This leaves us with a bit of a conundrum when looking at the rule you quoted from TCoE for falling onto a creature. This rule says what happens "if a creature falls into the space of a second creature," but there's no falling rule in any of these source books that specifies how or if this can happen. However, based on the fact that the subsection is called "Falling onto a Creature", we can infer that the likely intent is that these rules should apply to any creature falling onto another creature. In other words, the TCoE rule appears to assume that when a creature falls onto another creature, the falling creature lands in the second creature's space and triggers the rule.

Ultimately though, the rules for falling are left mostly in the hands of the DM, who should make a ruling appropriate to the situation.

  • \$\begingroup\$ > For example, the rule about rate of falling doesn't specify that you fall straight down This makes sense but I didn't that by RAW that the gm could just decide to put you wherever they want. I suppose that makes Hadozee a bit better since you can control where you land better. Anyways thank you for the indepth answer with the bonus of getting into some other problems with fall rules. \$\endgroup\$ Nov 22, 2023 at 6:39
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    \$\begingroup\$ I wouldn't exactly say the DM can have you fall "wherever". But if you, for example, jump from a moving airship, it would make sense to retain your forward momentum as you fall, and the rules leave plenty of room for the DM to handle that. I also wouldn't necessarily characterize this as a "problem". It just means that how, when, and where you fall is left up to DM ruling. \$\endgroup\$ Nov 22, 2023 at 11:23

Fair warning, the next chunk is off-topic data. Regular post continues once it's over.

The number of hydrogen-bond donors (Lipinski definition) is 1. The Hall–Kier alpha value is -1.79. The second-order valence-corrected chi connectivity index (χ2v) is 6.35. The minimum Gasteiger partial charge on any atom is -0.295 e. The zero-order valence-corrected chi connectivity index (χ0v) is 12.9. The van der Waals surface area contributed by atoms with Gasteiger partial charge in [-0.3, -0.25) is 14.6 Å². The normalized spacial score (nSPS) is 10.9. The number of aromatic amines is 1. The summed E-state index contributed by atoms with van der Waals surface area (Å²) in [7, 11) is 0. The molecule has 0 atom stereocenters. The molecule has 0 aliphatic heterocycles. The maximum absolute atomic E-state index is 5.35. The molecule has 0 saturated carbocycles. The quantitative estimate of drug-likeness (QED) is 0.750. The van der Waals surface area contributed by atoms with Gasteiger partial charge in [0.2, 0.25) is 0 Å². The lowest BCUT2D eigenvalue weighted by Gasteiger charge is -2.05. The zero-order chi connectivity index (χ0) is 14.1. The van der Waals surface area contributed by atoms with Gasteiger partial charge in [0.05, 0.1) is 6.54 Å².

• \$\begingroup\$ I was talking more in the sense that a cheesy dm might just make you randomly miss whatever you were aiming to land on with a sudden gust of wind pushing you 5 ft off course than things that can be predicted beforehand such as that. \$\endgroup\$ Nov 23, 2023 at 22:52

You can fall into a hostile creatures space, and take fall damage

When the rules talk about you moving here, movement is a defined term where you are spending your speed, that is something that you do actively. The preceding page 190 in the PHB, that opens the section you are citing explains this:

On your turn, you can move a distance up to your speed. You can use as much or as little of your speed as you like on your turn, following the rules here. Your movement can include jumping, climbing, and swimming. These different modes of movement can be combined with walking, or they can constitute your entire move. However you’re moving, you deduct the distance of each part of your move from your speed until it is used up or until you are done moving.

You are not moving in that sense when you are falling, as falling does not expend any of your speed, so the rules about not being able to move into a space controlled by a hostile creature do not apply to falling.

If you use the core rules, you will take normal fall damage from the fall. If you use the optional rules from Xanathar's, you use the procedure of checking if you happen to fall onto the creature in the space.